Rod Dreher got to this point before I was able to do so:
The news media have been seriously distorting public reaction to Trump’s handling of Charlottesville. Whether this is a matter of only seeing what they want to see, or a matter of the talking heads being concentrated among coastal elites of both parties, is a matter of conjecture. True, a slight majority of Americans think Trump didn’t go far enough, but judging from the coverage and commentary, you would have thought at Charlottesville, Trump met his Waterloo. It didn’t happen. Charlottesville is not nearly as big a deal to Americans as it is to the media and coastal elites.
From coverage in the national media (and across the board, here in the Northeast), one would expect the “not far enough” opinion to rate in the 90s. The only quibble I’d make is that Dreher skipped one possibility: Maybe it’s not only that journalists are seeing what they want to see within their coastal elite bubble, but that they actively want to shape the narrative.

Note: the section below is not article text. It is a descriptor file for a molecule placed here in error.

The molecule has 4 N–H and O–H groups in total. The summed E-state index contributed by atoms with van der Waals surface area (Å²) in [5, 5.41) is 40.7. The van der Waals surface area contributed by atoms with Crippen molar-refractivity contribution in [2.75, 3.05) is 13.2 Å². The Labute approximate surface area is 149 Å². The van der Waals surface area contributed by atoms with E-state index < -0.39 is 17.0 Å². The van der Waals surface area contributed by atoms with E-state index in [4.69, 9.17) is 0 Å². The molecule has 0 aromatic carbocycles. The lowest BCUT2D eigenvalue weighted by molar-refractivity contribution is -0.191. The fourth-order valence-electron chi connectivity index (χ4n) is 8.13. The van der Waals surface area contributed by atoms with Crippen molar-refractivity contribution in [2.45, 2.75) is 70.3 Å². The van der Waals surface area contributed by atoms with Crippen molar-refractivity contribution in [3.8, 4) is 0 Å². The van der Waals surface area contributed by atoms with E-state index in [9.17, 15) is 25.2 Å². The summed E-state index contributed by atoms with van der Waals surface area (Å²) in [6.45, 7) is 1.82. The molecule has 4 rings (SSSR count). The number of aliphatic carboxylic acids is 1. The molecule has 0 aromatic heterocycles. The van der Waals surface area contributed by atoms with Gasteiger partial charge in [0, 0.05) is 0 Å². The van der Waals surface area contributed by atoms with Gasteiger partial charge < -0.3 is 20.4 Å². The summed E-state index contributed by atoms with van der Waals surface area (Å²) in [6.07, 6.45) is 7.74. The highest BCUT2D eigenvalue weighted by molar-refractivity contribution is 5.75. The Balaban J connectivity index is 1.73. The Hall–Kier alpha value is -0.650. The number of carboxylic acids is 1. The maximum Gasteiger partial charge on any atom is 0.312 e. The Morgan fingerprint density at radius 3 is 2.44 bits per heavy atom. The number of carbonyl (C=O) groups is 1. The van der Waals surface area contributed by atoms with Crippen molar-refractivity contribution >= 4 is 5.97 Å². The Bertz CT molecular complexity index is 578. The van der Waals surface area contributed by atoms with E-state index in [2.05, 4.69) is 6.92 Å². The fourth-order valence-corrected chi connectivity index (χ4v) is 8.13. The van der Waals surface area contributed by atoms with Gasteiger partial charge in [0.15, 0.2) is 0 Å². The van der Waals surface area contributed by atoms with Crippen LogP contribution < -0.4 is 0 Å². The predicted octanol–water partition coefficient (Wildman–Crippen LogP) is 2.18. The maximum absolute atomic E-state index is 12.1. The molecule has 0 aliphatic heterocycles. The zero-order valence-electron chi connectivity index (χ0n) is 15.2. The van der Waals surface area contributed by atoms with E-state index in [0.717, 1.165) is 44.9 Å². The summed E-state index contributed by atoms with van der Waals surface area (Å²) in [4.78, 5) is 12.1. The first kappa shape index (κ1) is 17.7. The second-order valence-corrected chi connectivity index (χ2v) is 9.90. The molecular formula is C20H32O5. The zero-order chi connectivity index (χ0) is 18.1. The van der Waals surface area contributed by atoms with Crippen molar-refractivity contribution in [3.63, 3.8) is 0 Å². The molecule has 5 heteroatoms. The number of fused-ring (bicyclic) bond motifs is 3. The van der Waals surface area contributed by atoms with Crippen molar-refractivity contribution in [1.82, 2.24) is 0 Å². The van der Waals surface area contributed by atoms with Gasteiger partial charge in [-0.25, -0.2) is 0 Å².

Whatever the case, one might fairly suggest that, when it comes to anything having to do with President Trump, journalists aren’t doing their job. That’s true even if they see their “job” in some respects to be advancing their ideology. Consider this, from Dreher:
This is likely to cause them to seriously overreach. If Democrats and liberals only pay attention to the media and to each other on the statue debate, they are going to alienate a lot of people. The hostile media environment has made it very difficult for anybody to speak up for keeping the statues, even though that is a majority opinion in America. So people will keep that opinion to themselves.
Keeping their opinions to themselves doesn’t mean forgetting the issue altogether. Even people who don’t particularly care about Confederate statues will observe the way things work, these days, and may conclude that the country very much needs forces pushing back against the elite zeitgeist. President Trump is currently the most visible manifestation of that conclusion, and I fear there are worse.